As you know, the House and Senate have been considering their own versions of FAA reauthorization (H.R. 2997, S. 1405) for more than a year. Both bills had controversial provisions: the House privatized the air traffic control (ATC) system; the Senate reduced pilot training standards and prohibited trucker meal and rest breaks.
In late April, the House re-introduced its bill as H.R. 4, leaving out the controversial ATC privatization provision. Following re-introduction, H.R. 4 came to the House floor for debate and consideration during the final week of that month. The House considered more than 100 amendments and adopted 105 of them (full list of amendments is available here). TWU sent vote recommendations on seven of those amendments, including:
• Rep. Bill Keating (D-MA) amendment directing FAA to coordinate with government, educational institutions, businesses, and unions representing aviation maintenance workers to develop guidance or model curricula for certified aviation maintenance technician schools. TWU worked with Rep. Keating to ensure labor had a voice in the discussion. TWU recommended a YES vote; it passed.
• Rep. Charlie Crist (D-FL) amendment directing the Government Accountability Office to study the effectiveness of the FAA Order on Compliance Philosophy, including whether reports of safety incidents increased after the order and whether reduced enforcement penalties increased overall safety incidents. TWU recommended a YES vote; it passed.
• Rep. Peter DeFazio (D-OR) amendment to improve aviation safety by permitting the Department of Transportation to regulate the safe transport of lithium batteries without having to wait for an accident to occur. TWU recommended a YES vote; it failed.
• Rep. Elizabeth Esty (D-CT) amendment to create/facilitate the Women in Aviation Advisory Board intended to promote organizations and programs that provide education, training, mentorship, outreach, and recruitment of women into the aviation industry. TWU recommended a YES vote; it passed.
• Rep. Steve King (R-IA) amendment to prohibit the use of funds authorized by the bill to be used to implement, administer, or enforce the prevailing wage requirements of Davis-Bacon. TWU recommended a NO vote; it failed.
• Rep. Jeff Denham (R-CA) amendment to prohibit states from enacting laws or regulations concerning interstate truck drivers, thereby preventing these workers from benefiting from any state policy governing workplace rules. TWU recommended a NO vote; it passed.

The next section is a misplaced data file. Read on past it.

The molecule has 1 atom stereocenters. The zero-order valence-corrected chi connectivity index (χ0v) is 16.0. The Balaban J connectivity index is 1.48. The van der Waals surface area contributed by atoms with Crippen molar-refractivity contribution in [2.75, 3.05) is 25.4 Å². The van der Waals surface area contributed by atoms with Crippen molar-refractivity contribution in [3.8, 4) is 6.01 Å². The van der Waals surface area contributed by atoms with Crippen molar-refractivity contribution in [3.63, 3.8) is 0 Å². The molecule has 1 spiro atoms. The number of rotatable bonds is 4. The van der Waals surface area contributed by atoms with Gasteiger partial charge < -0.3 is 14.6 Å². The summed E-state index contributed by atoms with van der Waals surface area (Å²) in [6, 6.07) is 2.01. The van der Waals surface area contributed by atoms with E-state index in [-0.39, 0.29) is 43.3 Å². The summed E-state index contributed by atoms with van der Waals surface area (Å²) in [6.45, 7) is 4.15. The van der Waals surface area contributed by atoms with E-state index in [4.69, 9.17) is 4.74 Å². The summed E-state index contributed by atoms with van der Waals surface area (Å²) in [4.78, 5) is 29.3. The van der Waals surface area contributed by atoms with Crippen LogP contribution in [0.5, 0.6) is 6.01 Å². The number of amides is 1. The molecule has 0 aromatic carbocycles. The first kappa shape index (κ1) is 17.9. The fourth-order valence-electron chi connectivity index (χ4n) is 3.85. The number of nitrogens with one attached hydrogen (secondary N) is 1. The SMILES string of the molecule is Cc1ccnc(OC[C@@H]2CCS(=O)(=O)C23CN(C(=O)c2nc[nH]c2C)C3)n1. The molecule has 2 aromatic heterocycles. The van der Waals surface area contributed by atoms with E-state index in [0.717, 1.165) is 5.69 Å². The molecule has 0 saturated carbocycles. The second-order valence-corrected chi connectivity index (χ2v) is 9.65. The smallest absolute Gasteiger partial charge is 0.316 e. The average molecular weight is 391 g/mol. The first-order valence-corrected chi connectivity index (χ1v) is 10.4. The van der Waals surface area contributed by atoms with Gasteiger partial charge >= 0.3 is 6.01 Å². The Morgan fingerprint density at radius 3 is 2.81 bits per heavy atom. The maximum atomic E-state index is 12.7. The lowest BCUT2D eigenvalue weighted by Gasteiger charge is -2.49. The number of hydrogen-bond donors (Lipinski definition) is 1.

• Rep. Tom McClintock (R-CA) amendment to eliminate the Essential Air Service Program (EAS), which provides air service to hundreds of small and rural communities across the U.S. TWU recommended a NO vote; it failed.
After considering all the amendments, the House voted overwhelmingly to pass the bill (393-13). TWU supported final passage of the bill. A summary of the notable provisions contained in this bill were described at length in a previous update that TWU sent to members and is also available here.
Trump Administration Department of Transportation
Notably, the Trump Administration Department of Transportation sent a letter to Members of Congress addressing the House and Senate bills, including some provisions important to TWU members. For instance, the DOT identified several provisions it considers ‘problematic’ such as “prescriptive, inflexible rest periods for flight attendants” (10-hour rest period). The letter also raises “significant concern” for the House bill provision intended to prevent the flag-of-convenience model from taking hold in the aviation industry. That provision would help prevent foreign airlines from being able to evade labor, tax, and safety laws by basing parts of its business in various countries in order to undermine competition.
As you know, the Senate has its own version of FAA reauthorization, S. 1405. A summary of the notable provisions contained in this bill were described at length in a previous update that TWU sent to members and is also available here.
At various moments over the past several months, the Senate has been expected to consider and vote on S. 1405 but for various reasons has not done so. The most recent expectation was for the Senate to consider its bill when it returned from the July 4th holiday recess. But due to the retirement of Supreme Court Justice Kennedy, the Senate likely will readjust its calendar to allow for a potential Supreme Court nomination vote. Because of that, the timeline for FAA bill action may be slipping to later in the month or during the August work period. At the time of writing, the Senate’s FAA schedule remains fluid.
Potential Steps Forward
If the Senate passes its version of FAA reauthorization, the Senate and House must work out the differences between their two bills (S. 1405 and H.R. 4) and produce one, identical bill. The two chambers will then have to vote and pass that compromise bill, and only then will new reauthorization become law.
Since all of that would need to occur before the current extension expires on September 30, it seems inevitable that Congress will need to pass another FAA extension. That extension could give Congress more time to reach a compromise bill or could extend FAA authority into next year when the new Congress is seated.
As this process unfolds, the TWU continues to communicate with congressional offices about timing and process, and to advocate for provisions important to TWU members and their livelihoods. We will continue to provide updates as warranted.